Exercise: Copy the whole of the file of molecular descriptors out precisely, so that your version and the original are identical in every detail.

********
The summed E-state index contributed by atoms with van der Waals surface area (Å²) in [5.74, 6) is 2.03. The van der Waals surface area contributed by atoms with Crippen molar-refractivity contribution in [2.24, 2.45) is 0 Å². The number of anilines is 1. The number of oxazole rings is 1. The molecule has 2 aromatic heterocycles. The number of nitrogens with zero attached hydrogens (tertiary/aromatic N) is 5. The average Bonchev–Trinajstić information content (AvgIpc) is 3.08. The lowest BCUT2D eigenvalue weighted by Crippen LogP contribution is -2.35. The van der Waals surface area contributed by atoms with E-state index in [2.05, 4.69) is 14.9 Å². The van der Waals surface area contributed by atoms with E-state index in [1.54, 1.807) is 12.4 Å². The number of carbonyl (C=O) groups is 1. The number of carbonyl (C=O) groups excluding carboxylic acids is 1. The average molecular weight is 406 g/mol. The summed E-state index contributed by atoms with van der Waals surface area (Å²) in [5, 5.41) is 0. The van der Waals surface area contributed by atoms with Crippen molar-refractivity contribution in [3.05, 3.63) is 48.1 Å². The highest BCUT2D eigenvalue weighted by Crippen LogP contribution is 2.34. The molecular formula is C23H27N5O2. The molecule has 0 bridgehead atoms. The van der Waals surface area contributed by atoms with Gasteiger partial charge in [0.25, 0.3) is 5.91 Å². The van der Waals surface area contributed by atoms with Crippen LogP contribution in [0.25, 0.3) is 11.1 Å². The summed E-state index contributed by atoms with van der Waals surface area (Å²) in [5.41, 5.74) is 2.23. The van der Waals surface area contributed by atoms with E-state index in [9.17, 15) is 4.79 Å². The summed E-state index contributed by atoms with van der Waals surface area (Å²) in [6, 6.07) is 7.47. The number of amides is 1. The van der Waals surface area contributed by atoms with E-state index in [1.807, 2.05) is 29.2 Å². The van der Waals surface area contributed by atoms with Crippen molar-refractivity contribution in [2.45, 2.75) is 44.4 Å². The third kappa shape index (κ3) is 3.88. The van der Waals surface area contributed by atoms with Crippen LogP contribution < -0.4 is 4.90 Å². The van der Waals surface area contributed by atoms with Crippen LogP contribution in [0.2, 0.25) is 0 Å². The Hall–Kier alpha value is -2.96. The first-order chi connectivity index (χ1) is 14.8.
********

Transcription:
The summed E-state index contributed by atoms with van der Waals surface area (Å²) in [5.74, 6) is 2.03. The van der Waals surface area contributed by atoms with Crippen molar-refractivity contribution in [2.24, 2.45) is 0 Å². The number of anilines is 1. The number of oxazole rings is 1. The molecule has 2 aromatic heterocycles. The number of nitrogens with zero attached hydrogens (tertiary/aromatic N) is 5. The average Bonchev–Trinajstić information content (AvgIpc) is 3.08. The lowest BCUT2D eigenvalue weighted by Crippen LogP contribution is -2.35. The van der Waals surface area contributed by atoms with E-state index in [2.05, 4.69) is 14.9 Å². The van der Waals surface area contributed by atoms with E-state index in [1.54, 1.807) is 12.4 Å². The number of carbonyl (C=O) groups is 1. The number of carbonyl (C=O) groups excluding carboxylic acids is 1. The average molecular weight is 406 g/mol. The summed E-state index contributed by atoms with van der Waals surface area (Å²) in [5, 5.41) is 0. The van der Waals surface area contributed by atoms with Crippen molar-refractivity contribution in [3.05, 3.63) is 48.1 Å². The highest BCUT2D eigenvalue weighted by Crippen LogP contribution is 2.34. The molecular formula is C23H27N5O2. The molecule has 0 bridgehead atoms. The van der Waals surface area contributed by atoms with Gasteiger partial charge in [0.25, 0.3) is 5.91 Å². The van der Waals surface area contributed by atoms with Crippen LogP contribution in [0.25, 0.3) is 11.1 Å². The summed E-state index contributed by atoms with van der Waals surface area (Å²) in [5.41, 5.74) is 2.23. The van der Waals surface area contributed by atoms with E-state index in [9.17, 15) is 4.79 Å². The summed E-state index contributed by atoms with van der Waals surface area (Å²) in [6, 6.07) is 7.47. The number of amides is 1. The van der Waals surface area contributed by atoms with E-state index in [1.807, 2.05) is 29.2 Å². The van der Waals surface area contributed by atoms with Crippen molar-refractivity contribution in [2.45, 2.75) is 44.4 Å². The third kappa shape index (κ3) is 3.88. The van der Waals surface area contributed by atoms with Crippen LogP contribution < -0.4 is 4.90 Å². The van der Waals surface area contributed by atoms with Crippen LogP contribution in [0.2, 0.25) is 0 Å². The Hall–Kier alpha value is -2.96. The first-order chi connectivity index (χ1) is 14.8.